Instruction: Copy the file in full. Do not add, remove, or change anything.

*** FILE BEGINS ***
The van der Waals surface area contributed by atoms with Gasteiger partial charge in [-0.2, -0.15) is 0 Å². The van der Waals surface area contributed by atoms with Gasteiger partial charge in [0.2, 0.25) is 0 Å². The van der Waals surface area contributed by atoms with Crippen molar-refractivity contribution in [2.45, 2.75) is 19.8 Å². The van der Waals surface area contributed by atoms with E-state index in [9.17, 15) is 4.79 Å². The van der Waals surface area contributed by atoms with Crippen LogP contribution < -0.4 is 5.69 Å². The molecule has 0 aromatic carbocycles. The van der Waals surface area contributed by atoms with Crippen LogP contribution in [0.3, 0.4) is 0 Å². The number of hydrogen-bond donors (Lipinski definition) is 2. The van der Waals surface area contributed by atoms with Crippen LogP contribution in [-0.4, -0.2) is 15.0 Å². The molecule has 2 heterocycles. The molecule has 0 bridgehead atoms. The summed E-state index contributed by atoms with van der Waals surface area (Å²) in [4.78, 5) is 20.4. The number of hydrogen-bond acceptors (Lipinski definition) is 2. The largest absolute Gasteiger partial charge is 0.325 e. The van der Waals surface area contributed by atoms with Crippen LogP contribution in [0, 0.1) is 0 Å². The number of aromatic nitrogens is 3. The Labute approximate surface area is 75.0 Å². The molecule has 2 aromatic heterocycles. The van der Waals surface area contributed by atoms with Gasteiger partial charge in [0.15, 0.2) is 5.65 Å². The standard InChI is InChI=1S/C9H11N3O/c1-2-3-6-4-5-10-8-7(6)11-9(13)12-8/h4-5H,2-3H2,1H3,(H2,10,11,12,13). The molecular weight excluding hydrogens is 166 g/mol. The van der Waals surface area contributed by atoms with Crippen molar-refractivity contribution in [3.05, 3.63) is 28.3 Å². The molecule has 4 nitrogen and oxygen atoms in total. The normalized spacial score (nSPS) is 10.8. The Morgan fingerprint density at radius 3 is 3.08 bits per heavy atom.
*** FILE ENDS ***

The van der Waals surface area contributed by atoms with Gasteiger partial charge in [-0.2, -0.15) is 0 Å². The van der Waals surface area contributed by atoms with Gasteiger partial charge in [0.2, 0.25) is 0 Å². The van der Waals surface area contributed by atoms with Crippen molar-refractivity contribution in [2.45, 2.75) is 19.8 Å². The van der Waals surface area contributed by atoms with E-state index in [9.17, 15) is 4.79 Å². The van der Waals surface area contributed by atoms with Crippen LogP contribution < -0.4 is 5.69 Å². The molecule has 0 aromatic carbocycles. The van der Waals surface area contributed by atoms with Crippen LogP contribution in [0.3, 0.4) is 0 Å². The number of hydrogen-bond donors (Lipinski definition) is 2. The van der Waals surface area contributed by atoms with Crippen LogP contribution in [-0.4, -0.2) is 15.0 Å². The molecule has 2 heterocycles. The molecule has 0 bridgehead atoms. The summed E-state index contributed by atoms with van der Waals surface area (Å²) in [4.78, 5) is 20.4. The number of hydrogen-bond acceptors (Lipinski definition) is 2. The largest absolute Gasteiger partial charge is 0.325 e. The van der Waals surface area contributed by atoms with Crippen LogP contribution in [0, 0.1) is 0 Å². The number of aromatic nitrogens is 3. The Labute approximate surface area is 75.0 Å². The molecule has 2 aromatic heterocycles. The van der Waals surface area contributed by atoms with Gasteiger partial charge in [0.15, 0.2) is 5.65 Å². The standard InChI is InChI=1S/C9H11N3O/c1-2-3-6-4-5-10-8-7(6)11-9(13)12-8/h4-5H,2-3H2,1H3,(H2,10,11,12,13). The molecular weight excluding hydrogens is 166 g/mol. The van der Waals surface area contributed by atoms with Crippen molar-refractivity contribution in [3.05, 3.63) is 28.3 Å². The molecule has 4 nitrogen and oxygen atoms in total. The normalized spacial score (nSPS) is 10.8. The Morgan fingerprint density at radius 3 is 3.08 bits per heavy atom.